A fired-up India grabbed three wickets, including the prize scalp of Steve Smith for a duck, to leave Australia in trouble after a gripping opening session on the first day of the second Test Saturday.
Batting after captain Tim Paine won the toss, the hosts were 65 for three at lunch in front of some 30,000 socially-distanced fans, the maximum allowed at the 100,000-capacity Melbourne Cricket Ground.
A stubborn Marnus Labuschagne was not out on 26 and Travis Head unbeaten on four as they fended off some top-notch bowling from Jasprit Bumrah, Umesh Yadav and Ravi Ashwin on a wicket offering turn and bounce.
After their horror show in the first Test at Adelaide, where they lost by eight wickets and were skittled for 36 in their second innings, India were desperate to start well in Melbourne.
And with Ajinkya Rahane captaining the side in place of Virat Kohli, who has returned home for the birth of his first child, Bumrah ensured they did just that.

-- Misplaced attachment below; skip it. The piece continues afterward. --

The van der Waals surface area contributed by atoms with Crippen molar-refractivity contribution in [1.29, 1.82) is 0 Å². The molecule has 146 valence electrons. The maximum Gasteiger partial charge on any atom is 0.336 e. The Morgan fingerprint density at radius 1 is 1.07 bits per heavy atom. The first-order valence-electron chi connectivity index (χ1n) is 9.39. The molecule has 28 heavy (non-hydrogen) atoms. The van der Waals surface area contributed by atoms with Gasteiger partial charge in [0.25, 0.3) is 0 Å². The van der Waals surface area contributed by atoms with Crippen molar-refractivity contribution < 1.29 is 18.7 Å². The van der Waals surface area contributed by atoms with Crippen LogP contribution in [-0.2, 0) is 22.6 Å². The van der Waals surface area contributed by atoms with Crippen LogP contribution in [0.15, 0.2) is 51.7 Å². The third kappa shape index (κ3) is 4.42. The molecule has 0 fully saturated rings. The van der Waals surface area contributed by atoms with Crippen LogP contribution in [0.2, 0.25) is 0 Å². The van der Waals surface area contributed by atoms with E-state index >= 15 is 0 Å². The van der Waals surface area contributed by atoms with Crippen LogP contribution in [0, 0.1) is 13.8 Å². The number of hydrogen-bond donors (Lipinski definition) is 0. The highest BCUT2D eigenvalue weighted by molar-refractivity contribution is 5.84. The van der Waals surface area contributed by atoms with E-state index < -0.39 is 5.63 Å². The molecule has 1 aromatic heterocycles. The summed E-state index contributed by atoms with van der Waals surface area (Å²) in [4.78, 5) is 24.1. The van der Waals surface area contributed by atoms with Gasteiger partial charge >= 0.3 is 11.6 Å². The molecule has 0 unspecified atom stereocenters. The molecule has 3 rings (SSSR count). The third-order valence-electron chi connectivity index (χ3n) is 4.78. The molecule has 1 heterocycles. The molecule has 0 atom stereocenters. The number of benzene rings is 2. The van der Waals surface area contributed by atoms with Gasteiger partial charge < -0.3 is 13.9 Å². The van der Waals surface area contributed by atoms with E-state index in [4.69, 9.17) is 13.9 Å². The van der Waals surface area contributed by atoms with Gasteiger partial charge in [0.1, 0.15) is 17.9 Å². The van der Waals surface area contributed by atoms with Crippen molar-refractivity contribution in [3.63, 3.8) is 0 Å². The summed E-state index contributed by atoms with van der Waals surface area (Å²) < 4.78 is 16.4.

With David Warner still injured, Australia went into the clash unchanged, with Joe Burns opening alongside makeshift opener Matthew Wade.
Burns hit an unbeaten 51 in Adelaide to relive some pressure after a long lean spell, but his performance Saturday will once more raise questions over his place in the team.
He looked tentative against Bumrah and played and missed several times before getting a nick to a delivery he should have left.
Rishabh Pant, back behind the stumps in place of Wriddhiman Saha, took the catch and Burns was gone without scoring.
At the other end, Wade had an escape on four when debutant Shubman Gill, in the team for Prithvi Shaw, narrowly missed a catch at slip.
He started finding the gaps as his confidence grew before attempting a big hit off Ashwin, which proved his downfall for 30.
Ravindra Jadeja took the catch, but only just with Gill also underneath it. The pair collided but Jadeja managed to hang on to the ball.
Ashwin then claimed the crucial wicket of Smith, who was undone by an off-break with Cheteshwar Pujara holding a catch at slip after the world’s top batsman faced just eight balls.
India thought they had a fourth wicket on the stroke of lunch, but an lbw decision against Labuschagne was overturned on review.